More Than 4 Million Acres Impacted
The Mountain Pine Beetle is at epidemic levels throughout the western United States, including here in the Rocky Mountain Region (Read the Forest Service's Western Bark Beetle Strategy). Forests affected here include several in Colorado, Wyoming, South Dakota and Nebraska. In northern Colorado and southeastern Wyoming, Mountain Pine Beetles have impacted more than 4 million acres since the first signs of outbreak in 1996. The majority of outbreaks have occurred in three forests: Arapaho-Roosevelt, White River and Medicine Bow/Routt.
Concern about the epidemic is particularly high in these areas due to watershed values and recreation use. Mitigation is critical because hazardous fuels and falling trees impact watershed resources, human health and safety, and basic services such as travel, electricity, and water.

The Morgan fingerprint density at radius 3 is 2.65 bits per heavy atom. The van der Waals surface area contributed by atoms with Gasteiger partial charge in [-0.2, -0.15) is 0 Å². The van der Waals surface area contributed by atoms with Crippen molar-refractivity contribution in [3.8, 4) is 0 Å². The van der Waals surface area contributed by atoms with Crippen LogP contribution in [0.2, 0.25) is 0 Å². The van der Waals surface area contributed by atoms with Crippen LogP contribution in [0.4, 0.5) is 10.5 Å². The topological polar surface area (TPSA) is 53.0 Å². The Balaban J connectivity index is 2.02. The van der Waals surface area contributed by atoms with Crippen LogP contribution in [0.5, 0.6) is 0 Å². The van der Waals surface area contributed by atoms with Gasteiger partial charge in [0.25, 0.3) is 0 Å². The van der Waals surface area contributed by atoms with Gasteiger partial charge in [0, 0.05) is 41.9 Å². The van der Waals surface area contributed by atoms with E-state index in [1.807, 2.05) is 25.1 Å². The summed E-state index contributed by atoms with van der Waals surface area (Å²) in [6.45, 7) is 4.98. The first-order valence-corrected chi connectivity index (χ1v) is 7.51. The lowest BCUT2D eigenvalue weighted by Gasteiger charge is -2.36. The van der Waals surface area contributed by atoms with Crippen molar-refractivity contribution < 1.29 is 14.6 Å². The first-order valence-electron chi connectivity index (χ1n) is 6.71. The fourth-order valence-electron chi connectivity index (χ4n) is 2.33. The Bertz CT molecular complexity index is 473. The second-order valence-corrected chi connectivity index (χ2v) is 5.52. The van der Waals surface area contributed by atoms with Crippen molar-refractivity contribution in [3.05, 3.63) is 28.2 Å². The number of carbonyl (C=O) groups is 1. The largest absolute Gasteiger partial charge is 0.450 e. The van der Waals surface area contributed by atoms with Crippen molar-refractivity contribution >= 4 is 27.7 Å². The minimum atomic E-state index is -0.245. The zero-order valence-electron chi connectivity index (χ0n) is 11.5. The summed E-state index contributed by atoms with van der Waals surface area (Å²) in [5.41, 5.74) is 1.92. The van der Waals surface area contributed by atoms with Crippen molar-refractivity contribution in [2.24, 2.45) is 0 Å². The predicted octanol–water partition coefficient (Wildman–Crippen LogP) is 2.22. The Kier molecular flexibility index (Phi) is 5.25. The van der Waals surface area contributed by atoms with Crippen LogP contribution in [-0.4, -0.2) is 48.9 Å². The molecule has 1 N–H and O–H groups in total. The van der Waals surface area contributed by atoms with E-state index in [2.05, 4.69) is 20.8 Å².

Forests Impacted by Bark Beetle:
Arapaho and Roosevelt National Forests and Pawnee National Grassland
Grand Mesa, Uncompahgre, and Gunnison National Forests
Pike–San Isabel National Forests and Cimarron–Comanche National Grasslands
Rio Grande National Forest
San Juan National Forest
White River National Forest
Nebraska & Samuel R. McKelvie National Forests, Buffalo Gap, Fort Pierre, & Oglala National Grasslands
Black Hills National Forest
Bighorn National Forest
Medicine Bow–Routt National Forests and Thunder Basin National Grassland
Shoshone National Forest